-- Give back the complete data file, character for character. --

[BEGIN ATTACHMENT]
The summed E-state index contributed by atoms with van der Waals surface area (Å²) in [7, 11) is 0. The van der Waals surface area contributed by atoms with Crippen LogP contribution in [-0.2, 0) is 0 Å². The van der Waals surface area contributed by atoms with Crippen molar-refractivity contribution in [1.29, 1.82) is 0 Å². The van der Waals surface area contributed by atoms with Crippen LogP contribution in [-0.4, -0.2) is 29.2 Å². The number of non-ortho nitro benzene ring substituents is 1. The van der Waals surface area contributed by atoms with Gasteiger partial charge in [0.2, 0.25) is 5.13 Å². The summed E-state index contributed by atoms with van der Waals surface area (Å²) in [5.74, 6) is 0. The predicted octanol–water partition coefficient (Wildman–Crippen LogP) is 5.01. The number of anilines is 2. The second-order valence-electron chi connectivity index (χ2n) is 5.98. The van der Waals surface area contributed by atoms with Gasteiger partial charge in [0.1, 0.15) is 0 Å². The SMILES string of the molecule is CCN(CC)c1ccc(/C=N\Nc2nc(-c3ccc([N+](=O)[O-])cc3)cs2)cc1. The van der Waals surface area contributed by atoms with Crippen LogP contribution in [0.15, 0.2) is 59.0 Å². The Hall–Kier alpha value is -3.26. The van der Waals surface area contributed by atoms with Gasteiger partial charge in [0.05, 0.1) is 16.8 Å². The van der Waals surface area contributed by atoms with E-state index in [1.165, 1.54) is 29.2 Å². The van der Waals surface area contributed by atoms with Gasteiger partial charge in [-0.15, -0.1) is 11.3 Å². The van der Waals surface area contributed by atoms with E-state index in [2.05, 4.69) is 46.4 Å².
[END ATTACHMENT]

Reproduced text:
The summed E-state index contributed by atoms with van der Waals surface area (Å²) in [7, 11) is 0. The van der Waals surface area contributed by atoms with Crippen LogP contribution in [-0.2, 0) is 0 Å². The van der Waals surface area contributed by atoms with Crippen molar-refractivity contribution in [1.29, 1.82) is 0 Å². The van der Waals surface area contributed by atoms with Crippen LogP contribution in [-0.4, -0.2) is 29.2 Å². The number of non-ortho nitro benzene ring substituents is 1. The van der Waals surface area contributed by atoms with Gasteiger partial charge in [0.2, 0.25) is 5.13 Å². The summed E-state index contributed by atoms with van der Waals surface area (Å²) in [5.74, 6) is 0. The predicted octanol–water partition coefficient (Wildman–Crippen LogP) is 5.01. The number of anilines is 2. The second-order valence-electron chi connectivity index (χ2n) is 5.98. The van der Waals surface area contributed by atoms with Gasteiger partial charge in [0.1, 0.15) is 0 Å². The SMILES string of the molecule is CCN(CC)c1ccc(/C=N\Nc2nc(-c3ccc([N+](=O)[O-])cc3)cs2)cc1. The van der Waals surface area contributed by atoms with Crippen LogP contribution in [0.15, 0.2) is 59.0 Å². The Hall–Kier alpha value is -3.26. The van der Waals surface area contributed by atoms with Gasteiger partial charge in [0.05, 0.1) is 16.8 Å². The van der Waals surface area contributed by atoms with E-state index in [1.165, 1.54) is 29.2 Å². The van der Waals surface area contributed by atoms with Gasteiger partial charge in [-0.15, -0.1) is 11.3 Å². The van der Waals surface area contributed by atoms with E-state index in [2.05, 4.69) is 46.4 Å².